Wow! Did you get that? This thought seems to have been too hard to sniff out even for the watchful alert analysts.
“Why not? Such a post is usually given to representatives of small EU member states. Just look, the acting EU president, Herman Van Rompuy, is Belgian and the European Commission’s chief is Portuguese [Jose Manuel Barroso]. Sure, there’re a lot more small states in the European Union, but I reckon Grybauskaite’s chances to pursue the post would be quite good. She still bears the EC Commissioner’s name in her bio. Besides, the Frenchmen likely wouldn’t support a German candidate to the post, and the Germans would frown on a French name for the nomination. So we’re seeing a vinyl, playing an old melody,” Vytautas Dumbliauskas, Mykolas Romeris University associate professor, said to LRT.lt.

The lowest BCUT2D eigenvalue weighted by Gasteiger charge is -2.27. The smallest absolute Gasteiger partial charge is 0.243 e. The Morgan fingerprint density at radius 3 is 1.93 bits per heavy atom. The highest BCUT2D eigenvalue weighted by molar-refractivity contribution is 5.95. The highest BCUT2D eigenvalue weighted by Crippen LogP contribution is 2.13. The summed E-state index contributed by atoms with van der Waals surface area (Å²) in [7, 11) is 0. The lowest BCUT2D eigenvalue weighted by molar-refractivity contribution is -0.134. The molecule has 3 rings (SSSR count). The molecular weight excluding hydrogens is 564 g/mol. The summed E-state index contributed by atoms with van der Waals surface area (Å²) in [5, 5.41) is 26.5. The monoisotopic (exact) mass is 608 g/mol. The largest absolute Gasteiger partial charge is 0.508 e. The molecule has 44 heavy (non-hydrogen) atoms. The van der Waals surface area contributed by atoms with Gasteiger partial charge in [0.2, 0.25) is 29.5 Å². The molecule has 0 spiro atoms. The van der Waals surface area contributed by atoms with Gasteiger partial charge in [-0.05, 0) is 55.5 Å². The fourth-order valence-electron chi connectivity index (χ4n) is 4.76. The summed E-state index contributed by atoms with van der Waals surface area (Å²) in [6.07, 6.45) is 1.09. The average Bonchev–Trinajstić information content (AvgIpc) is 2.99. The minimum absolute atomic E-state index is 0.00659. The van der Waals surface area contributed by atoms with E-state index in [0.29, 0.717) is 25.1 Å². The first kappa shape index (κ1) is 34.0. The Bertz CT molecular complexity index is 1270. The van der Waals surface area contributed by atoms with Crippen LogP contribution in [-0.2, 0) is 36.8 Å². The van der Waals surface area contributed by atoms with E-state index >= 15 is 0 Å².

The EU presidential election is set for November 2014, six months after the Lithuanian presidential elections.

But the afore-mentioned Lopata doubts Grybauskaite’s EU presidential possibilities. “Maybe someone in Lithuania would like to see such a scenario and see the president in the EU president’s post, but it’s just not real,” he said.
“Such a scenario would remind one of an election to the United Nations General Secretary post. The Latvians [with former President Vaira Vike-Freiberga] were very hopeful, but it turned out that, in such cases, not wisdom, but interest decides everything. It is exactly because of this reason, that we do not have ‘normal interests’ in the European Union; we don’t have a single, or several big, supporters there. As usual, heavy-weight politicians participate in such games; the Grybauskaite scenario is hardly plausible,” Lopata noted.